California Poison Control warns residents poison oak is abundant now

California Poison Control System (CPCS) warns California residents to be on the lookout for poison oak. It is a serious threat especially to those who are allergic to the plant. Poison oak (Toxicodendron diversilobum) is found mainly in the western regions of the state growing from sea level to the mountains. Grassy hillsides, forests, recreation areas and coastal locations are home to the plant.

“There’s a saying, ‘Leaves of three, let it be,” among hikers. In addition to coming in contact with the plant itself, people can contract poison oak by touching clothing, shoes, gloves, pets and tools. Even smoke from burning plants can cause irritation,” says Dr. Rais Vohra, Medical Director for the Fresno/Madera Division of CPCS. He added exposure in allergic individuals will result in a rash about one to six days after coming in contact with the leaves that itches and then forms water blisters. The fluid from these blisters does not transmit poison oak as many people think. Repeated exposure does, unfortunately, increase sensitivity. Poison oak tips include:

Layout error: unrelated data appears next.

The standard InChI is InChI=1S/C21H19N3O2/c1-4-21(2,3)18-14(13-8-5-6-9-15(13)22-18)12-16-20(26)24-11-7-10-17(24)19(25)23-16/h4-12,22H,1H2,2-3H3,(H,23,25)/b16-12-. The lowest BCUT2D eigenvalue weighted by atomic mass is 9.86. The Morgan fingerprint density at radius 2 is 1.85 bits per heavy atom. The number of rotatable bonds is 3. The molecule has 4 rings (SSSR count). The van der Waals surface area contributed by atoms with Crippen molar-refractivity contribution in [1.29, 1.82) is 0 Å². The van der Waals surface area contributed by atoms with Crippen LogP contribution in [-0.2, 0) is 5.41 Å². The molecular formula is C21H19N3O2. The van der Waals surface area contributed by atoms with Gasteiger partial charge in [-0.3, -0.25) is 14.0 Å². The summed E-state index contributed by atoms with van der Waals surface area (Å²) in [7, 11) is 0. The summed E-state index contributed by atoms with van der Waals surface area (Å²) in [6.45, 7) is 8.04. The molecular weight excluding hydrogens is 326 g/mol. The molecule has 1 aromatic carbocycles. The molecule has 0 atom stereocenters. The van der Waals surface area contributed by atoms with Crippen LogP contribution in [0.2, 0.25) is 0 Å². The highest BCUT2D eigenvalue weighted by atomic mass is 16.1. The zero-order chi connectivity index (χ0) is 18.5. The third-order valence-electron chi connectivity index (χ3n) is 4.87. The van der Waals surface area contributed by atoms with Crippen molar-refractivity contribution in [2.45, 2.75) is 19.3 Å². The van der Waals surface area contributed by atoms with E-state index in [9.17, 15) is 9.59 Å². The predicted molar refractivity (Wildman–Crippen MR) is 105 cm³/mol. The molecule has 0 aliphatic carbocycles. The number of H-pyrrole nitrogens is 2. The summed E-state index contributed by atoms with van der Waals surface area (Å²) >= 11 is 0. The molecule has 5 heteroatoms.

• Wear boots, gloves and long pants when hiking.
  • Stay on trails away from brush where poison oak plants grow.
  • If you are exposed to poison oak, wash the area thoroughly with lukewarm water and apply rubbing alcohol which may wash away the oil from the plant.
  • Wash all clothing, tools and pets that have been exposed to the plant.
  • Calamine lotion or hydrocortisone cream can help stop the itching, as can antihistamines.
  • Do not scratch the rash as that can cause infection.
  • Get immediate medical attention if you have trouble breathing or swallowing; the rash covers much of your body; you have many blisters; or swelling occurs, especially of the eyelids, face or genitals.
This article was released by California Poison Control.

Photo added at the request of a reader

Pacific Poison Oak (Toxicodendron diversilobum) GGNRA - Golden Gate National Recreation Area Marin County, CA.
Pacific Poison Oak (Toxicodendron diversilobum) GGNRA – Golden Gate National Recreation Area Marin County, CA.

1 Comment

  1. It would be nice if the California Poison Control would think through on their efforts to warn the general public on the dangers of Poison Ivey. I could not tell you what it looks like. You would think that along with all the good advice this article provides, that they would, at the very least, post a photo of poison Ivey so we could more easily identify and avoid it. Who goes around county leaves? I want to ID this plant at the get go. OK I’ll look it up online. You would think they would post a photo on their own website as well.

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